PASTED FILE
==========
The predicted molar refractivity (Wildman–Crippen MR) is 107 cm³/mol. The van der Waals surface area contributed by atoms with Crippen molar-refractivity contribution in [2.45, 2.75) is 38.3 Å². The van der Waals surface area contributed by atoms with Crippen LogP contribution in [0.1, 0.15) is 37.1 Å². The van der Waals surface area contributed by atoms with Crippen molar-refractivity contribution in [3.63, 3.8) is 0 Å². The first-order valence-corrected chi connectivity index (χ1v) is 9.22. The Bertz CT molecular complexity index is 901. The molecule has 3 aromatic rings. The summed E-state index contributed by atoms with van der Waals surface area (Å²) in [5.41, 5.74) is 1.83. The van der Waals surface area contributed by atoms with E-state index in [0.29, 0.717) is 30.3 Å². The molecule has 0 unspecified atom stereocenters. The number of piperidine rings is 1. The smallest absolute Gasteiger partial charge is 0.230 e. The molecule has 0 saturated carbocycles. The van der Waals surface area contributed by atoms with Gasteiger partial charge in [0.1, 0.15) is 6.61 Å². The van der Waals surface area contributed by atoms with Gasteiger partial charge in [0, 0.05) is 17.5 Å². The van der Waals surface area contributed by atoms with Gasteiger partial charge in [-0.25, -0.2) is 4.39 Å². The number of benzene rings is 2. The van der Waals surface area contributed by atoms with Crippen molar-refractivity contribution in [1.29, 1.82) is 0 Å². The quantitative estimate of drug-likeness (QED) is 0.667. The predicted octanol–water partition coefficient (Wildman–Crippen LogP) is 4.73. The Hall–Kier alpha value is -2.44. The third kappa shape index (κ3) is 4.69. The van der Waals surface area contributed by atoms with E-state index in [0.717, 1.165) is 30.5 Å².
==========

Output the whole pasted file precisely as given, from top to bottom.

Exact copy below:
The predicted molar refractivity (Wildman–Crippen MR) is 107 cm³/mol. The van der Waals surface area contributed by atoms with Crippen molar-refractivity contribution in [2.45, 2.75) is 38.3 Å². The van der Waals surface area contributed by atoms with Crippen LogP contribution in [0.1, 0.15) is 37.1 Å². The van der Waals surface area contributed by atoms with Crippen molar-refractivity contribution in [3.63, 3.8) is 0 Å². The first-order valence-corrected chi connectivity index (χ1v) is 9.22. The Bertz CT molecular complexity index is 901. The molecule has 3 aromatic rings. The summed E-state index contributed by atoms with van der Waals surface area (Å²) in [5.41, 5.74) is 1.83. The van der Waals surface area contributed by atoms with E-state index in [0.29, 0.717) is 30.3 Å². The molecule has 0 unspecified atom stereocenters. The number of piperidine rings is 1. The smallest absolute Gasteiger partial charge is 0.230 e. The molecule has 0 saturated carbocycles. The van der Waals surface area contributed by atoms with Gasteiger partial charge in [0.1, 0.15) is 6.61 Å². The van der Waals surface area contributed by atoms with Gasteiger partial charge in [0, 0.05) is 17.5 Å². The van der Waals surface area contributed by atoms with Gasteiger partial charge in [-0.25, -0.2) is 4.39 Å². The number of benzene rings is 2. The van der Waals surface area contributed by atoms with Crippen molar-refractivity contribution in [1.29, 1.82) is 0 Å². The quantitative estimate of drug-likeness (QED) is 0.667. The predicted octanol–water partition coefficient (Wildman–Crippen LogP) is 4.73. The Hall–Kier alpha value is -2.44. The third kappa shape index (κ3) is 4.69. The van der Waals surface area contributed by atoms with E-state index in [0.717, 1.165) is 30.5 Å².